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Are the Biotic Ligand Models (BLM) suitable for assessing the ecological risk of metals in Nordic freshwaters?

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Basic project information

Background                                           

Ecological risk assessment of surface waters requires monitoring of the presence of metals and toxic elements. The European Union Water Framework Directive (WFD) guides acceptable levels for priority substances, and therefore, sets environmental quality standards (EQS). These standards also affect the classification of water bodies and may induce mitigation actions.

Environmental Quality Standards (EQS) in the EU have up to now been measured as total or dissolved metal concentrations. This is because the dissolved metal concentration has previously been thought to be a better estimate of the bioavailable, hazardous fraction of a metal. However, other water chemistry factors strongly affect bioavailability of metals. Moreover, the EQS values are based on laboratory toxicity tests performed with fully dissociated inorganic metal salts. Under such test conditions, most of the metal is present as free ions and, thus most likely overestimate the test metal`s toxicity. In order to improve metal risk assessment, Biotic Ligand Models (BLMs) that connect metal toxicity, critical metal accumulation and bioavailability into a single concept have been developed.

The implementation of EU water framework directive has reached a critical turning point. Valid from the end of 2015 (e.g. Finland) the new directive amendment requires that the annual average concentrations for nickel Ni and Pb be reported as the bioavailable rather than dissolved concentration. The EU guide suggests applying the “user-friendly” BLMs to estimate the bioavailable fractions and local EQS values for Ni, Cu and Zn. Unfortunately, a significant fraction of investigated Nordic freshwaters had Ca2+ (75%), alkalinity (29%) and pH (22%) levels outside the calibration range of recommended BLMs. Nordic countries therefore need to decide which metals and which methods they will apply for the updated monitoring work. This may also need adjustment of the current EU models. It is important to note that the problem and solution do not only concern targets in Finland, Norway and Sweden but all soft and sour water bodies.

Objective and end results

The results from the project will help the Nordic countries to decide how to react to the requirements of the new Directive (2013/39/EU). The project will test current BLM models ability to assess Nordic waters in compliance with the new EU guidelines and result model adjustments/revisions if needed.

Specifically:

  1. The Nordic countries has a scientifically sound method to assess bioavailability based Environmental Quality Standards in soft and acidic surface waters.
  2. The implementation of the bioavailability based EQS is clear and well guided at all levels of end users.

Methods

Toxicity testing

The Environmental Quality Standards are based on toxicity tests performed with species at all levels of aquatic food web. Also, Biotic Ligand Models are adjusted with the toxicity data but the problem is that data with soft and acidic waters is scarce. This project will produce data performed with chronic, long lasting (days-weeks) toxicity tests with invertebrates and algae. Low pH and hardness will put test species close to their tolerance limits and native species will be applied. SYKE will concentrate on Daphnia longispina (water flea) and Lymnaea stagnalis (mollusc) and ACES on Daphnia longispina and Pseudokirchneriella subcapitata (algae). The tested heavy metals will be copper (in ACES), nickel and zinc (in SYKE).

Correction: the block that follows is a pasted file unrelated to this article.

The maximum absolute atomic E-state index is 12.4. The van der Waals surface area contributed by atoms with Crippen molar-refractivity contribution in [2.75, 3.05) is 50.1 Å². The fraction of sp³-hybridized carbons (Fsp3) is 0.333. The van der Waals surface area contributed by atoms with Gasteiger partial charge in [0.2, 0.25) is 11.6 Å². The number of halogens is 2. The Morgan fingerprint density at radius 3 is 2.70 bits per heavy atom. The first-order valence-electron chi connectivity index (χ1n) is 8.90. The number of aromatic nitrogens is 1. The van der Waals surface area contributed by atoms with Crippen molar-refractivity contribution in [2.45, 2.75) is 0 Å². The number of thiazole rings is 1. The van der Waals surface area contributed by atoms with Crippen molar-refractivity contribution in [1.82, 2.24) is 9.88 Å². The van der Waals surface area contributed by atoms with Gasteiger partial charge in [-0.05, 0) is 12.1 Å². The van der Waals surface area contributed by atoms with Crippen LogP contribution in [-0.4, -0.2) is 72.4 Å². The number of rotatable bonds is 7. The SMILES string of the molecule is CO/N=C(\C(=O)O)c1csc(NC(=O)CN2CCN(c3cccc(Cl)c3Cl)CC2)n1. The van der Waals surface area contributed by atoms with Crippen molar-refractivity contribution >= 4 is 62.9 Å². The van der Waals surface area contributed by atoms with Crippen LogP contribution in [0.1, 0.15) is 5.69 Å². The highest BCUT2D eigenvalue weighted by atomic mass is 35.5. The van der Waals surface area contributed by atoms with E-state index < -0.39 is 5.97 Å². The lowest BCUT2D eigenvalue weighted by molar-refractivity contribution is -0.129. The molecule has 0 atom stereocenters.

The test waters will cover typical qualities in the Nordic countries. One set of sample waters concentrate on the hardness range (Ca ≤ 1 to 11 mg/L) and other set for pH and associated DOC (pH 4 -7; DOC 2 – 40 mg/L).

Modelling

Our associated partners have developed the “user-friendly” models and coordinate the work internationally. They will use “full” BLMs to estimate exposure concentrations and once the data is collected, test the fit of models and perform adjustments if needed.

Workshop

The practical work in the implementation of the EU and derived national legislation and in the use of BLMs requires that local authorities have knowledge and guidance. The final workshop will deal with the questions like: What are the consequences of the project results and how to use BLM models in the Nordic countries. What are the end users needs and how to support them? The purpose is also to initiate discussion between model developers and end users. At least the following stakeholders are invited; Finland (Ministry of Environment, Centres for the Economic Development, Transport and the Environment, Finnish Water Utilities Association, Regional State Administrative Agencies, Federation of the Finnish Water Protection Societies, Finnish Forest Industries, The Finnish Mining Association and consultants e.g. Pöyry Ltd, Ahma Ympäristö Ltd, Ramboll Finland); Sweden (Swedish Agency for Marine and Water Management, Swedish EPA); Norway (Norwegian Environment Agency, Norsk Industri).

Additional information

Project manager Matti Leppänen, Finnish Environment Institute SYKE

Published 2016-06-03 at 14:30, updated 2016-06-03 at 15:07

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